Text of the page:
Rick Ross wishes his employment history weren’t so easily verified.
RICK ROSS with DJ CIPHA SOUNDS and DJ KID KUT at Sound Academy (11 Polson) Saturday (August 2), doors 10 pm. $40. maxamusent.com.
The reaction at Polson Pier when Rick Ross steps in on Saturday night should be intriguing. This is the screwface capital, after all, and Ross's on-wax persona went to great lengths to convince us he lived the life of Scarface.
So how stunning was it when The Smoking Gun discovered that Ross, one of hip-hop's most popular new artists, was really a former Florida Department of Corrections officer named William Leonard Roberts?
And that's his crime - breaking one of hip-hop's original rules: no frontin' allowed.
Ross could've admitted he was a former DoC officer and say he became a drug dealer after - quite gangsta. He could've gotten all Iceberg Slim on us and claimed to be a corrupt prison officer - even more gangsta. Or he could've gone with the truth and dropped the whole drug dealer shtick entirely. That's the most gangsta weapon of all: honesty.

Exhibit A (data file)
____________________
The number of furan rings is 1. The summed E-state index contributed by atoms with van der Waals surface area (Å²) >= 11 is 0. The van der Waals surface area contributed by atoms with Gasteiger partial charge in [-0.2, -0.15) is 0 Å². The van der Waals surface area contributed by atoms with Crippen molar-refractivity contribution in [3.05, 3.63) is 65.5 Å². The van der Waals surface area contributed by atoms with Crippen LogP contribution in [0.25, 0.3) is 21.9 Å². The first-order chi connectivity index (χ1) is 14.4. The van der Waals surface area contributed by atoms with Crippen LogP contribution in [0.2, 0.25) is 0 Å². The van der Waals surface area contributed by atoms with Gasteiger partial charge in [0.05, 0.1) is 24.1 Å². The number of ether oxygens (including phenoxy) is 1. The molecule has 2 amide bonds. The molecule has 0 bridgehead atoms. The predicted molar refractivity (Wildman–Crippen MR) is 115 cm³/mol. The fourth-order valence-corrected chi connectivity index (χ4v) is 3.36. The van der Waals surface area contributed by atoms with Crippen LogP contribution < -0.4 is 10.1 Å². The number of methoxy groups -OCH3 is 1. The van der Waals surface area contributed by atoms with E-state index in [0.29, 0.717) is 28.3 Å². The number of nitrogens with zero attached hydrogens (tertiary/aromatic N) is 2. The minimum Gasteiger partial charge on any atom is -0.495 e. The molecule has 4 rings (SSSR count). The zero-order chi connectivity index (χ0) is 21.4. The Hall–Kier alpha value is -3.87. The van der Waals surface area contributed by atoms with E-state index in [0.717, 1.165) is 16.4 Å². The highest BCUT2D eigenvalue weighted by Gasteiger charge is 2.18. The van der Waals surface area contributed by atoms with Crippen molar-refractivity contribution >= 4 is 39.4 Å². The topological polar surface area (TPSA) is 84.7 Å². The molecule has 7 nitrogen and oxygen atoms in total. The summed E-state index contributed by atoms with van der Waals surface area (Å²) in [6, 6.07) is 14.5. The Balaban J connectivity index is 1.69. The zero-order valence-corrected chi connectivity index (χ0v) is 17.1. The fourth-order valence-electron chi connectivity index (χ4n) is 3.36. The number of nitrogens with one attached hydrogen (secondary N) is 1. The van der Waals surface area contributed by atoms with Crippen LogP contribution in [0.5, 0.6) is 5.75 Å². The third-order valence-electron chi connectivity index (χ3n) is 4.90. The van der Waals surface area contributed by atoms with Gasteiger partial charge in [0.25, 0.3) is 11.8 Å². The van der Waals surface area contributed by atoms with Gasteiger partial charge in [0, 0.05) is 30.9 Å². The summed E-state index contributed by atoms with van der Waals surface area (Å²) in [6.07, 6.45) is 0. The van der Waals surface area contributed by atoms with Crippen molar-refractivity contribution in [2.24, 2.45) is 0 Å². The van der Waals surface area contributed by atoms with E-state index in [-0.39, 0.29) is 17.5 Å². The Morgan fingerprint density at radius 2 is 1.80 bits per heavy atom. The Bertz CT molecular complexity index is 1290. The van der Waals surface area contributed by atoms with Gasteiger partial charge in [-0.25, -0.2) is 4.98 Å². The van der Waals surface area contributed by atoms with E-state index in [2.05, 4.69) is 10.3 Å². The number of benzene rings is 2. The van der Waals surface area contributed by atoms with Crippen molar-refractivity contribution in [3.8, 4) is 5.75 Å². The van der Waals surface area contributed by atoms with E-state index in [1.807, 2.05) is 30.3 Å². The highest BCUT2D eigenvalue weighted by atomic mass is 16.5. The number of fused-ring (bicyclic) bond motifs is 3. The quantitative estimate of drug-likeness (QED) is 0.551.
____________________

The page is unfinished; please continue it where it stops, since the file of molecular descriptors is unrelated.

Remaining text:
But Ross continues to insist "my life is 100 per cent real."
Of course, he's not the first to embellish his street cred.
Jayceon "The Game" Taylor was one of the first post-2000 pseudo-thugs with a flagrantly fabricated past. Game, a tat-free NBA-wannabe, was getting dissed on dating game show Change Of Heart two years before Doc Dre and Jimmy Iovine built him into a Frankenstein gangster rapper. Akon was recently outed by The Smoking Gun for allegedly fabricating years of his car-thief kingpin past and has yet to clear up some of the details. And Robert Van Winkle, aka Vanilla Ice, one of the first hip-hop superfakes, got disposed of with great and furious joy in the early 90s.
The real Rick "Freeway" Ross, the original drug-dealing legend who inspired DoC officer William Roberts, warned the rapper stealing his identity.
"I tried to let him know to be [himself], and that he couldn't be me. If he wanted to rap the lifestyle, he couldn't frame it based on my life," Ross told allhiphop.com from behind bars, where he awaits release in 2010.
Meanwhile, rapper/former officer Ross has denied the entire incident, even though his Social Security number matches the DoC officer's. Ross raps in Hustlin', "I know Pablo... Noreaga / the real Noreaga / he owe me a hundred favours!" Of course, if that ludicrous claim were real, one of those favours would have been getting a mob cleaner to erase this potentially career-killing faux pas, like yesterday.